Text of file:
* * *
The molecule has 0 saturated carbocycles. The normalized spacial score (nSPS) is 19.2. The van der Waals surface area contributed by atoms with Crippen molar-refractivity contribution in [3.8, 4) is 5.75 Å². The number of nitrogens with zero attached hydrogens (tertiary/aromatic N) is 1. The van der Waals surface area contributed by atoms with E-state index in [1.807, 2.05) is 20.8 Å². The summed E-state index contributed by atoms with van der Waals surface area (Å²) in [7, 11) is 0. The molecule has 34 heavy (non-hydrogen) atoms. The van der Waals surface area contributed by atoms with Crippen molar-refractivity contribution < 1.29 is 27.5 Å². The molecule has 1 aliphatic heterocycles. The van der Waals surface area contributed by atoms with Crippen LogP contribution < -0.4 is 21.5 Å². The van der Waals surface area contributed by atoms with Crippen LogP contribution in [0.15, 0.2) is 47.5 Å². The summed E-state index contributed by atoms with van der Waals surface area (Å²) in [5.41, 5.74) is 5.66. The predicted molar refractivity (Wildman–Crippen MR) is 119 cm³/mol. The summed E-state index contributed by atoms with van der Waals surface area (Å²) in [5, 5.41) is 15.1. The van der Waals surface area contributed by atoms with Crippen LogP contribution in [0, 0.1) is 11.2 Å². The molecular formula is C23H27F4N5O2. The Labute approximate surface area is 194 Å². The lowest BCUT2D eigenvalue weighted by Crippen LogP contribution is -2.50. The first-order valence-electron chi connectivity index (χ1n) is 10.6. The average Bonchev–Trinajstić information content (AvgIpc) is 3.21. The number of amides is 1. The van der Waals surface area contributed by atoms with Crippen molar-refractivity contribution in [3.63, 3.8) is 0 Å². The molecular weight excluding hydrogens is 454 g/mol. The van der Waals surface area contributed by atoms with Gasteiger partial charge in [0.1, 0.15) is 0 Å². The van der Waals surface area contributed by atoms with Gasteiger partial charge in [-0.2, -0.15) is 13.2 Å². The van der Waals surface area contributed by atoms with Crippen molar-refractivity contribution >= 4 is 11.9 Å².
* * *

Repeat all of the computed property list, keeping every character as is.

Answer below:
The molecule has 0 saturated carbocycles. The normalized spacial score (nSPS) is 19.2. The van der Waals surface area contributed by atoms with Crippen molar-refractivity contribution in [3.8, 4) is 5.75 Å². The number of nitrogens with zero attached hydrogens (tertiary/aromatic N) is 1. The van der Waals surface area contributed by atoms with E-state index in [1.807, 2.05) is 20.8 Å². The summed E-state index contributed by atoms with van der Waals surface area (Å²) in [7, 11) is 0. The molecule has 34 heavy (non-hydrogen) atoms. The van der Waals surface area contributed by atoms with Crippen molar-refractivity contribution < 1.29 is 27.5 Å². The molecule has 1 aliphatic heterocycles. The van der Waals surface area contributed by atoms with Crippen LogP contribution < -0.4 is 21.5 Å². The van der Waals surface area contributed by atoms with Crippen LogP contribution in [0.15, 0.2) is 47.5 Å². The summed E-state index contributed by atoms with van der Waals surface area (Å²) in [5.41, 5.74) is 5.66. The predicted molar refractivity (Wildman–Crippen MR) is 119 cm³/mol. The summed E-state index contributed by atoms with van der Waals surface area (Å²) in [5, 5.41) is 15.1. The van der Waals surface area contributed by atoms with Crippen LogP contribution in [0, 0.1) is 11.2 Å². The molecular formula is C23H27F4N5O2. The Labute approximate surface area is 194 Å². The lowest BCUT2D eigenvalue weighted by Crippen LogP contribution is -2.50. The first-order valence-electron chi connectivity index (χ1n) is 10.6. The average Bonchev–Trinajstić information content (AvgIpc) is 3.21. The number of amides is 1. The van der Waals surface area contributed by atoms with Crippen molar-refractivity contribution in [3.63, 3.8) is 0 Å². The molecular weight excluding hydrogens is 454 g/mol. The van der Waals surface area contributed by atoms with Gasteiger partial charge in [0.1, 0.15) is 0 Å². The van der Waals surface area contributed by atoms with Gasteiger partial charge in [-0.2, -0.15) is 13.2 Å². The van der Waals surface area contributed by atoms with Crippen molar-refractivity contribution >= 4 is 11.9 Å².